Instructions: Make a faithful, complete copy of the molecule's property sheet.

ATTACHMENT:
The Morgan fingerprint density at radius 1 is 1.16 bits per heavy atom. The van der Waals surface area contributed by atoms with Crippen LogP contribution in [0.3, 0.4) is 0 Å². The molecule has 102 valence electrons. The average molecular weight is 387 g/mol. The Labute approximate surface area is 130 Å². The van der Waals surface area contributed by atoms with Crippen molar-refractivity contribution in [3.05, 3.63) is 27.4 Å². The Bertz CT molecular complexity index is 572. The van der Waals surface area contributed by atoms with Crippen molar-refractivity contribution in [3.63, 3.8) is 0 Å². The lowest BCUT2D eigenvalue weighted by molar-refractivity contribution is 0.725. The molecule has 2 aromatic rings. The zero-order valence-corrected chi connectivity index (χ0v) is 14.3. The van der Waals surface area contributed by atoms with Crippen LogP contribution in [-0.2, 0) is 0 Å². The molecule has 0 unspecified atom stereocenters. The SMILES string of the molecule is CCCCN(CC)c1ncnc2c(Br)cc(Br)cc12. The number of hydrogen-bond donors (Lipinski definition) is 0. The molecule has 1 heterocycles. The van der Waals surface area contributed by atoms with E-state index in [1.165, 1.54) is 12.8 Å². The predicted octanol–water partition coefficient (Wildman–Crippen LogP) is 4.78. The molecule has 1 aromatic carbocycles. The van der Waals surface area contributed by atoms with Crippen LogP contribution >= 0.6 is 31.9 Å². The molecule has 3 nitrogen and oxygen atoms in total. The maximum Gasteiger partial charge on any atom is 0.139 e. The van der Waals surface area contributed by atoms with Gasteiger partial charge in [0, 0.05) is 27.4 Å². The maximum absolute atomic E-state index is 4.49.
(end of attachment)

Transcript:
The Morgan fingerprint density at radius 1 is 1.16 bits per heavy atom. The van der Waals surface area contributed by atoms with Crippen LogP contribution in [0.3, 0.4) is 0 Å². The molecule has 102 valence electrons. The average molecular weight is 387 g/mol. The Labute approximate surface area is 130 Å². The van der Waals surface area contributed by atoms with Crippen molar-refractivity contribution in [3.05, 3.63) is 27.4 Å². The Bertz CT molecular complexity index is 572. The van der Waals surface area contributed by atoms with Crippen molar-refractivity contribution in [3.63, 3.8) is 0 Å². The lowest BCUT2D eigenvalue weighted by molar-refractivity contribution is 0.725. The molecule has 2 aromatic rings. The zero-order valence-corrected chi connectivity index (χ0v) is 14.3. The van der Waals surface area contributed by atoms with Crippen LogP contribution in [-0.2, 0) is 0 Å². The molecule has 0 unspecified atom stereocenters. The SMILES string of the molecule is CCCCN(CC)c1ncnc2c(Br)cc(Br)cc12. The number of hydrogen-bond donors (Lipinski definition) is 0. The molecule has 1 heterocycles. The van der Waals surface area contributed by atoms with E-state index in [1.165, 1.54) is 12.8 Å². The predicted octanol–water partition coefficient (Wildman–Crippen LogP) is 4.78. The molecule has 1 aromatic carbocycles. The van der Waals surface area contributed by atoms with Crippen LogP contribution >= 0.6 is 31.9 Å². The molecule has 3 nitrogen and oxygen atoms in total. The maximum Gasteiger partial charge on any atom is 0.139 e. The van der Waals surface area contributed by atoms with Gasteiger partial charge in [0, 0.05) is 27.4 Å². The maximum absolute atomic E-state index is 4.49.